“Chief, make it so,” Maxby ordered.
“I’ll get on it right away, sir,” Chief Winston conceded with a tried tone. “Care to accompany me to the suicide, Mr. Farrell?”
There were ten minutes left on the clock. The hull was starting to show visible signs of heating. It was too late to initiate any sort of evacuation or escape. Anyone bailing out of the hull would be instantly roasted alive. The canister of blaisine and the torpedo had been delivered to Engineering. The Gunnery crew returned to their duty stations to pray. The torpedo had been attached to an Ætherine injector, and the concussive charge on the nose of the torpedo had been armed.
Winston asked Farrell how he was going to detonate the charge. Farrell knitted his brow and said, “Someone will have to strike the detonator with a big hammer or something.”
With a look of sheer lunacy, the Chief started to laugh hysterically and only stopped to say, “Will you be calling for volunteers then?”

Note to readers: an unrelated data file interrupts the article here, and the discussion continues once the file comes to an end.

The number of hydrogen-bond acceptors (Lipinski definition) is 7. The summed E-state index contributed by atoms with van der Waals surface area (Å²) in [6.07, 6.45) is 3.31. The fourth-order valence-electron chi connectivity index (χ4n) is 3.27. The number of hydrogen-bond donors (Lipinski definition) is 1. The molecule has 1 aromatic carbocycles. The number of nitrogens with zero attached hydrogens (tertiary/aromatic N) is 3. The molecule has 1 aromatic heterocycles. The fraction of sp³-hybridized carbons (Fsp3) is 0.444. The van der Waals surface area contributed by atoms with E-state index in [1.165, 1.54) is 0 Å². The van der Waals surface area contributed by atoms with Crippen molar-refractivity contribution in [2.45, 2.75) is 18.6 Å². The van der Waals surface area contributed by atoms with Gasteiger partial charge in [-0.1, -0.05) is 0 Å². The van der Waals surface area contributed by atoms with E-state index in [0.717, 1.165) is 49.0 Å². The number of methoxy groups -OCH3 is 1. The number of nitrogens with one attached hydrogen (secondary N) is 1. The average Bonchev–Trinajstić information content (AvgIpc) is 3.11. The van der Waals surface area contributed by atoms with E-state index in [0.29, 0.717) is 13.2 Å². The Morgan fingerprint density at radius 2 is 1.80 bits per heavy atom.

Corporal Macgregor was standing nearby looking like and engineering officer as his bright red uniform was coated in black coal dust and ætherine sludge dripped from his dirty whiskers. He boisterously shouted in typical marine pitch, “Sir, I volunteer tæ to fire th’ round.”
Winston was silenced by his own amazement. After staring at MacGregor, the Chief pulled a hip flash from his boot and offered the marine a shot. The corporal replied, “Thank ye. Save it fer after.”
Winston offered it to Farrell who looked at it and handed it back to the engineer. Farrell tried to argue, “It was my idea. I think I should be the…”
The Chief placed an eight pound hammer in the corporal’s hand and sat to empty the hip flask. “It doesn’t matter where you sit or stand at this point, have at it!” Farrell accompanied MacGregor to the warhead. MacGregor dictated silently, “Everything tha’ I have tæ me girl and me kid, an’ Lord I am sorry I got mad t’day. Sir, tis been good servin’ wit’ ye.”
Farrell just looked on and yearned with every fiber in his body that his insane plan might somehow work.